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Getting Ready for the Bottom

What to buy and how to know when it’s time to buy them

By Michael Kahn, CMT

written August 2008, posted November 18, 2008

Note- This article was written in August for a professional magazine aimed at brokers and financial advisers. It was never published.  And clearly it did not anticipate the slow motion market crash that was to follow. While the techniques covered here are still valid, we have to step back a bit from traditional analysis and allow for a lot of volatility and false starts. 


The biggest question on investors’ minds is when will it be safe to buy stocks again. It seems that every time the stock market surges higher there is some bit of news or some event that sends investors heading for their bunkers once again. But then again, that’s what a bear market is all about.


Rather than trying to time the bottom, investors would be better served to let the market take care of that on its own. The good news is that when the actual bottom gets near, the market also will generously provide many signs to tell us. We won’t be able to pick the absolute bottom but we’ll get in fairly close - and with much less risk.


One of the better observations made about the stock market came from Sam Stovall, chief investment strategist at Standard & Poor’s. He observed that during certain portions of the business cycles different sectors of the stock market outperform the others. For example, during the early growth phase, technology tends to lead the pack and it makes sense as corporations ramp up their investment spending.


When we overlay to business cycle over stock market performance in general, we can prove what most investment professionals already know – that the stock market tends to top and bottom several months before the business cycles tops and bottoms. What this means is that technology stocks, for example, will start to improve many months before the economy actually starts to expand.


For those attempting to forecast when recession turns to expansion, the observation of when the stock market moves from bear market to bull market will give them a time frame for the economy’s change. A stock market bottom in late 2008, for example, will suggest that the economy will show great improvements by mid 2009.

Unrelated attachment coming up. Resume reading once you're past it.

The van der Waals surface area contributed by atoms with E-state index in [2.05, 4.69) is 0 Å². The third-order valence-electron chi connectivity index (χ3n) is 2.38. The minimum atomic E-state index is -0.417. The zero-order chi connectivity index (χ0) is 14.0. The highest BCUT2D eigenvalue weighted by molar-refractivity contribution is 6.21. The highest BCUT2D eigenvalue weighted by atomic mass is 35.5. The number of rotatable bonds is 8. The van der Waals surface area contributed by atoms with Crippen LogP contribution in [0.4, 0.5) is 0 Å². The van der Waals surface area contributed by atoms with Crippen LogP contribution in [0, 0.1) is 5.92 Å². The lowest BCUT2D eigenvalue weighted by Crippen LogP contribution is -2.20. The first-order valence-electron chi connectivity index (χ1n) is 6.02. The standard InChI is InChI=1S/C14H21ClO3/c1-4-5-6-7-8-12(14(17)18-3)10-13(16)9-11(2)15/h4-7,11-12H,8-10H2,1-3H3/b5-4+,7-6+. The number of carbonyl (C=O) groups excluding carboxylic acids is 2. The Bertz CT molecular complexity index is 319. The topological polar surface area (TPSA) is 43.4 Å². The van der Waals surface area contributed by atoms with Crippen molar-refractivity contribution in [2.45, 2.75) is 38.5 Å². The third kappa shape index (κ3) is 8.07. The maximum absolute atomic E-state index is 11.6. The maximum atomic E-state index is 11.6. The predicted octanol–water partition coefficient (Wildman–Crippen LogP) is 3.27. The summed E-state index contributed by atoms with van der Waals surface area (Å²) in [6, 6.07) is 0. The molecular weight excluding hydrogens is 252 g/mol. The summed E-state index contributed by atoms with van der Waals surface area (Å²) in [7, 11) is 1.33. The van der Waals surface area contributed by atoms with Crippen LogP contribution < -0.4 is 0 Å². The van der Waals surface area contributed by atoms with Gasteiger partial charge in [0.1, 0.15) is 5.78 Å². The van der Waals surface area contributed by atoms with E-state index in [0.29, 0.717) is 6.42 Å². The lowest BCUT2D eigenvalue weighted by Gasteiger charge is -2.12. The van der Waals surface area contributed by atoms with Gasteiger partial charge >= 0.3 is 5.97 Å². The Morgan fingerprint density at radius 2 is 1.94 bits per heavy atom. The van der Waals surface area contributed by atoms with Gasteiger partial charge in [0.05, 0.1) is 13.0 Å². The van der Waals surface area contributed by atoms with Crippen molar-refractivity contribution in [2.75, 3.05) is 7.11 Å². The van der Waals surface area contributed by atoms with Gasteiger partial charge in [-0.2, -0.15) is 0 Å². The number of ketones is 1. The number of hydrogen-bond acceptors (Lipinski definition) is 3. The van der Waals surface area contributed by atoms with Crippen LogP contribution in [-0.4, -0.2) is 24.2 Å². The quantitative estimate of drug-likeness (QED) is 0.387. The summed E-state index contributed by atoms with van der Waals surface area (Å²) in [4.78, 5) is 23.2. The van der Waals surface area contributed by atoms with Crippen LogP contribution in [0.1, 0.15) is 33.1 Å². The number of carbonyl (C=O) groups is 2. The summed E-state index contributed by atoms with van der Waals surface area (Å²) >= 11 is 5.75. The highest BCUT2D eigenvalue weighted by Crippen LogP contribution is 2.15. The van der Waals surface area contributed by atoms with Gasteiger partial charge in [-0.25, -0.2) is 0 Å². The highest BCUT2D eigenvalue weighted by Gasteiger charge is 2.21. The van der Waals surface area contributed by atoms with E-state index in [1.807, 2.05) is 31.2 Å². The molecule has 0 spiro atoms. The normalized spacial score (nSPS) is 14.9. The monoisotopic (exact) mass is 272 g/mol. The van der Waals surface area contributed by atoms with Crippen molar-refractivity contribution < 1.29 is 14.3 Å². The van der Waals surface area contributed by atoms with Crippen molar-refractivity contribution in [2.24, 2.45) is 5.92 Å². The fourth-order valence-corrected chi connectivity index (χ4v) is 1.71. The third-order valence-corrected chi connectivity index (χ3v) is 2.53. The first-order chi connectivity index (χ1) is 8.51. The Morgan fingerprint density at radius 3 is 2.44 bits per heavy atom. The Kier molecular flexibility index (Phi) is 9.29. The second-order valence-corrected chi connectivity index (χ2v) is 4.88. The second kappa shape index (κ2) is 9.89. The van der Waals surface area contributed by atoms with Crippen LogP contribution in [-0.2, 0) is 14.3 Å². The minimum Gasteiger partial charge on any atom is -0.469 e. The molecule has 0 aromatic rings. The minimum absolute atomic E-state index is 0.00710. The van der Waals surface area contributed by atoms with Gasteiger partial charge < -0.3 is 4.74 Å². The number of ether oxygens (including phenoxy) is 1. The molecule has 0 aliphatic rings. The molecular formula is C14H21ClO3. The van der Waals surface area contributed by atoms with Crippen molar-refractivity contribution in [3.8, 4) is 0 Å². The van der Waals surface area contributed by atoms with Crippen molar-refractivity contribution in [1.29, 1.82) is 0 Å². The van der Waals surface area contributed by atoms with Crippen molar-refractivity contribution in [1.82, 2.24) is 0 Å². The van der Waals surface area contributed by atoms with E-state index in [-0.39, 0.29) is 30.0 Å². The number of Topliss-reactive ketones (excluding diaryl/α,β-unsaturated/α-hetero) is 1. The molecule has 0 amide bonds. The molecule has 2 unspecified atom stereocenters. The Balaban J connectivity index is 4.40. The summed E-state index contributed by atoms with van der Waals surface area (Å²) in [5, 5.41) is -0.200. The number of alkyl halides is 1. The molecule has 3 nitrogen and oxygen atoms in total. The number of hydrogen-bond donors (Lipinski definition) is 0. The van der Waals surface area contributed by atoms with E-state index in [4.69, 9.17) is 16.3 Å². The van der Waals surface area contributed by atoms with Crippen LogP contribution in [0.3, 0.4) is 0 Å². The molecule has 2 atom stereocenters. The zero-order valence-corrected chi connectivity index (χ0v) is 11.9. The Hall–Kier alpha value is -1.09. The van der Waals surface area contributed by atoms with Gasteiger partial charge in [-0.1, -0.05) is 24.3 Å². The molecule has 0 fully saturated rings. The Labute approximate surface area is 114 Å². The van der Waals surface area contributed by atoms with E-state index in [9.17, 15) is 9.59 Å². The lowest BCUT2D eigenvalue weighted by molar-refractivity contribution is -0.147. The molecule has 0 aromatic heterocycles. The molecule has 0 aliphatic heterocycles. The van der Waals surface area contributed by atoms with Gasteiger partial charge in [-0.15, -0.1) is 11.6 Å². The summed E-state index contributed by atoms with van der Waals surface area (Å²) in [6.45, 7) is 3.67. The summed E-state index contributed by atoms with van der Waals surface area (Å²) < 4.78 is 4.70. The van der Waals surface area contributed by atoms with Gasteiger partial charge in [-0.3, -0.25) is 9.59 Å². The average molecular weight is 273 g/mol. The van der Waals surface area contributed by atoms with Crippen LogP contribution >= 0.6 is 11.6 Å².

But investment professionals and investors alike are not concerned with the economy’s bottom. They want to know when stocks are bottoming and clearly we cannot do that by observing the economy. Let’s state the obvious: we cannot predict the present using the future.


Stock market investors are luckier than those playing bonds or commodities. There are so many cross currents in the stock market and ways to slice and dice it that there are multitudes of clues to use to figure out what is going on. Sector rotation analysis, where we examine not just which sectors are making gains but which ones are leading and lagging the others is one of the more forward looking.

Where are we now? (remember, this was written in August)

Let’s put the sector rotation model into practice in today’s world.  As anyone with an interest in the stock market knows, financial stocks were disasters for investors in 2007 and early 2008. In contrast, basic materials and energy were hot. Steel, fertilizer, gold, oil and coal all did quite well, not only beating the S&P 500 by wide margins but also making healthy absolute gains. In other words, they were leaders while banks and brokers were laggards and that is just what we’d expect to see as the general stock market is peaking.


In June 2008, as the stock market was already caught in a bear market, basic materials and energy hit their respective ceilings and began to fall at a severe rate. Their leadership role evaporated and they actually began to underperform the market.


In troubled market times, and a bear market certainly qualifies, investors tend to move their money into so-called “defensive” areas that are less dependent on the economy and enjoy more stable demand and cash flow levels. Healthcare and consumer staples, a.k.a. consumer non-cyclicals provide that “shelter from the storm” and indeed both the Select Sector SPDR healthcare and consumer staples exchange traded funds (ETFs) began to outperform the market in June.


July saw the continued strength of selected health care groups as relative performance turned into absolute performance (tangible price gains). The iShares Trust Nasdaq biotech ETF moved higher from its trading range at the start of the month and by month’s end it had gained 12%. Not bad in a bear market!


It’s not a perfect road map but it does point us in the right direction in terms of stock selection. And it helps us in our goal of determining when it might be time to start looking at a broader approach to the stock market as it begins the bottoming process.


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Copyright © 2008 Michael Kahn Research LLC. All rights reserved.

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